Music of 2008: all the rest

18th February 2009 – 11.03 am

In my final look back at the music I bought and listened to in 2008 I review everything left over after considering new bands and established acts.

In the case of Best of... albums it rarely makes a difference what year they are bought, as they are essentially nuggets of nostalgia that collect the most notable works of bands in to a handy package that means you don't need to buy several back-catalogue albums just to hear your favourite tunes. Such as it was that when I was in a music shop and Sunday Girl by Blondie was playing I was reminded that I like a lot of their singles but had never got around to buying a collection, which I rectified then and there. As can only be expected from a Best of... album there are plenty of excellent songs to enjoy, including Heart of Glass, Atomic and Denis, but it is a curious artefact of singles collections that the album seems to get weaker by the end. It could be that this type of album is generally twice as long as normal albums and it is too much to process in one sitting, or it could be that bands tend not to burn out but fade away, leaving a trail of lesser-known songs in the wake of their career. Even so, there is generally enough good material, or downright pop classics, to make singles collections worthwhile purchases, as certainly is the case with Blondie.

Much the same commentary can be made about All Over the World: The Very Best of Electric Light Orchestra. My mum played ELO quite a lot when I was growing up and despite it not appealing to me back then the music I heard during that time clearly has ingrained itself in to me, which also explains why I have some Neil Diamond in my collection and get an occasional urge to buy some Boney M. As with Blondie, the most recognisable tracks for me are the earliest singles and as the album is presented in a chronological order this again means that I enjoy the first half of the album before it trails off in to unfamiliar territory. It's still great to listen to Mr. Blue Sky, Don't Bring Me Down and Livin' Thing, to name a few.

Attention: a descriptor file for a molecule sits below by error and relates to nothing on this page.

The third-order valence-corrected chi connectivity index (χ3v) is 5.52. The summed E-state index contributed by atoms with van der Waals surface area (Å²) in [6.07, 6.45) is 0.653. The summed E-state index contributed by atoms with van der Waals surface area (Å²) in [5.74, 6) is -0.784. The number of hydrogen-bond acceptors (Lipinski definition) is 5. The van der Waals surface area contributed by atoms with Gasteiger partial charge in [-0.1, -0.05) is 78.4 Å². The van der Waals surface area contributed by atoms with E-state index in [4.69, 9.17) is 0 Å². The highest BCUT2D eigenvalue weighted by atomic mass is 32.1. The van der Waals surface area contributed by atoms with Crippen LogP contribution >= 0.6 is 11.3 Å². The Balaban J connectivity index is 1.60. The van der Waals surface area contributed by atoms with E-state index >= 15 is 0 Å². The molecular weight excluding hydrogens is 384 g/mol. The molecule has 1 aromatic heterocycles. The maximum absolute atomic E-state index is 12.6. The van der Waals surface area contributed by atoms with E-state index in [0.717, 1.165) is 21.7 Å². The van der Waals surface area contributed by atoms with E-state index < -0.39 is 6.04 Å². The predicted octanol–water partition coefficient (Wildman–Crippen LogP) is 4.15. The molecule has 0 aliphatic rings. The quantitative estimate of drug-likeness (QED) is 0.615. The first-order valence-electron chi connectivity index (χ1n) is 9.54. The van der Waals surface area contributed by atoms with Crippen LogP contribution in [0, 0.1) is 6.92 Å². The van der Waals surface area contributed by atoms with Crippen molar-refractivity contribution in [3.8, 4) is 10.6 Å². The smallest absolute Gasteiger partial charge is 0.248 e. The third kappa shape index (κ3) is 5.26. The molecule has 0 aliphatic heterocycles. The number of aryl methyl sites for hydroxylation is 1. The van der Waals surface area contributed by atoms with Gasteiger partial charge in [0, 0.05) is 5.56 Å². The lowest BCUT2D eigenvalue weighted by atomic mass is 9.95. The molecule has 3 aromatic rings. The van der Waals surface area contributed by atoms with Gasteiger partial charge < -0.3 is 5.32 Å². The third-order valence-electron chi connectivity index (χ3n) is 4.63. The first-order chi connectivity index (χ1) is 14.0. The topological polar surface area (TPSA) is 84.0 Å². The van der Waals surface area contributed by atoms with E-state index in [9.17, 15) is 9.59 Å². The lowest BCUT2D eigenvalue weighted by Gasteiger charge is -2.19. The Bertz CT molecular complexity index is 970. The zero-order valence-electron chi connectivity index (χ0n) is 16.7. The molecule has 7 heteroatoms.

It isn't just compilations that I bought belatedly last year. More often than I care to consider I find that I simply end up failing to buy an album of an artist I like when it is released, somehow seeing my faith in the band's talent spiralling in to a state of uncertainty, just not being able to convince myself to buy the album. Sometimes this means I never get the album, other times I buy it a year or fifteen later. I thought De La Soul were incredible with their first few releases but for some reason didn't manage to gel with 3 Feet High and Rising. It was only years later that I found an appreciation for its interstitial skits and informal recording style. And even though I also bought their second album it was only last year when I finally got around to getting the third, Buhloone Mind State, and I am glad I did. De La Soul do not let their musical taste stand still, instead allowing it to morph with themselves and the times, whilst still managing escape easy genrefication. There are quintessential De La Soul songs present in Buhloone Mind State, whilst a jazz motif draws the listener from start to finish, holding the album together to form a more coherent whole without coming across as repetitive. It's a work of art.

Losing Something Good for Something Better by I Was a King was released back in 2007 but my order was delayed and I had all but forgotten about it until the album turned up six months later, which put it nicely in to 2008 for me. I am glad to report that it was definitely worth the wait. The vocals have a quality reminiscent of the sixties that combine with the overdriven guitars to create a wonderful, if brief, album of alternative pop music.

Looking in to 2009, I already have the delightfully all-French EP by White Hinterland, some screeching but interesting noise to get used to by Rolo Tomassi, Slow Club may turn out to be my new favourite band, the excellent A-Punk by Vampire Weekend convinced me to buy their debut album, and despite not being a big fan of Elbow the resurgence of the gloriously uplifting One Day Like This is pushing me towards getting their current album. I may also convince myself to get the follow-up albums by both I Am Kloot and Cold War Kids, both bands where I have enjoyed their previous works immensely but have failed to buy their latest offerings for reasons I cannot fathom.

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